What we do aim for, however, is building a society where no person is forced to do things they don’t want to out of desperation. We see nothing wrong with being a sex worker by true autonomous choice. We take issue with those that are forced into prostitution – by the exploitation of their conditions, by the exploitation of another, such as a pimp or a pornographer, the exploitation and abuse of children, human trafficking – and we do aim for the liberation of those people from their slavery.

But when it comes to sex workers that haven willingly chosen their profession, who enjoy their work, and who would continue that work even with the ability to find other work, we support equality among the genders and autonomy of the individual. If someone is willing to pay for a service, and someone is willing to provide that service of their own volition, and that service does not harm another party, and precautions have been taken to ensure the health and safety of both parties (such as frequent and documented STI testing, the compulsory use of condoms, etc), who are we to look down on them?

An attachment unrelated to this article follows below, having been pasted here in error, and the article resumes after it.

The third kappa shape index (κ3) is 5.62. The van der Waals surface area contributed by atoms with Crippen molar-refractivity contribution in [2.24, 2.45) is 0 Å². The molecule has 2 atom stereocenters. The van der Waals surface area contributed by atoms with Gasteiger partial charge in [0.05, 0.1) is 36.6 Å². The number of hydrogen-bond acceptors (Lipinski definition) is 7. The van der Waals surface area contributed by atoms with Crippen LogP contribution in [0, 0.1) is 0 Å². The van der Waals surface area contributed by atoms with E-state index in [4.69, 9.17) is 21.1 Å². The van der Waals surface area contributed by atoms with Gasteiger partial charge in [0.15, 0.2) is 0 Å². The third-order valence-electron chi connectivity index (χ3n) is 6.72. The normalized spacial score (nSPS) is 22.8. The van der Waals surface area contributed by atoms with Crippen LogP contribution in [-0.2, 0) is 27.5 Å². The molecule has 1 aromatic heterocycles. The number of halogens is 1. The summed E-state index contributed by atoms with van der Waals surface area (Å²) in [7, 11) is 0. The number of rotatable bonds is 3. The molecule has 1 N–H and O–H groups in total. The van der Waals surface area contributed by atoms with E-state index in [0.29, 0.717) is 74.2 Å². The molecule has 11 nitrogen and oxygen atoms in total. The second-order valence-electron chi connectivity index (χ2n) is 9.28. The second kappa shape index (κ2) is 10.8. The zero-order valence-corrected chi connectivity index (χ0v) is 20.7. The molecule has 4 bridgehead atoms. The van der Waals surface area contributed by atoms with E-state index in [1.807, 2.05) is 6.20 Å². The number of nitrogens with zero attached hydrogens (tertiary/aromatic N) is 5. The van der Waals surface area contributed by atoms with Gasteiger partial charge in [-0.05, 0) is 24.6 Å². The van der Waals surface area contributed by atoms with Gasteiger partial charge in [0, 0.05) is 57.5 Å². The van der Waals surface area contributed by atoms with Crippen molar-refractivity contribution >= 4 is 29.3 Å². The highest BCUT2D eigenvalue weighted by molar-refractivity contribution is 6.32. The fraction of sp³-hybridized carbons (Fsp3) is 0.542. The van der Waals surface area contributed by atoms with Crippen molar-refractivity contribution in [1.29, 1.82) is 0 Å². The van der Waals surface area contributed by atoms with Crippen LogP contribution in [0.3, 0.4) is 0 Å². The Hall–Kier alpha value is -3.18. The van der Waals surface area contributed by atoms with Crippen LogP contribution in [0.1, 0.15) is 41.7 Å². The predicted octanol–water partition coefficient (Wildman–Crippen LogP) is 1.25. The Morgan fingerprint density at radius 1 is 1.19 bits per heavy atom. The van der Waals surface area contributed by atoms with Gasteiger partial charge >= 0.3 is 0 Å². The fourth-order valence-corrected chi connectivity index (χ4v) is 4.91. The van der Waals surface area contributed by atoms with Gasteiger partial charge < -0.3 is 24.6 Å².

As the Material Conditions of the Proletariat improves, and people have time to spend with each other, as people become more secure in their needs and family bonds recover (although transformed as they are today – the return to the “ideal” family unit is impossible, and that “ideal” may not be ideal for everyone anyway), humanity reconnects with itself. When the pursuit of happiness – individual and collective – becomes the main occupation of the Proletarian, rather than simply working to scrape together the means of subsistence, perhaps there will be fewer customers. But in the current conditions, while there are people who will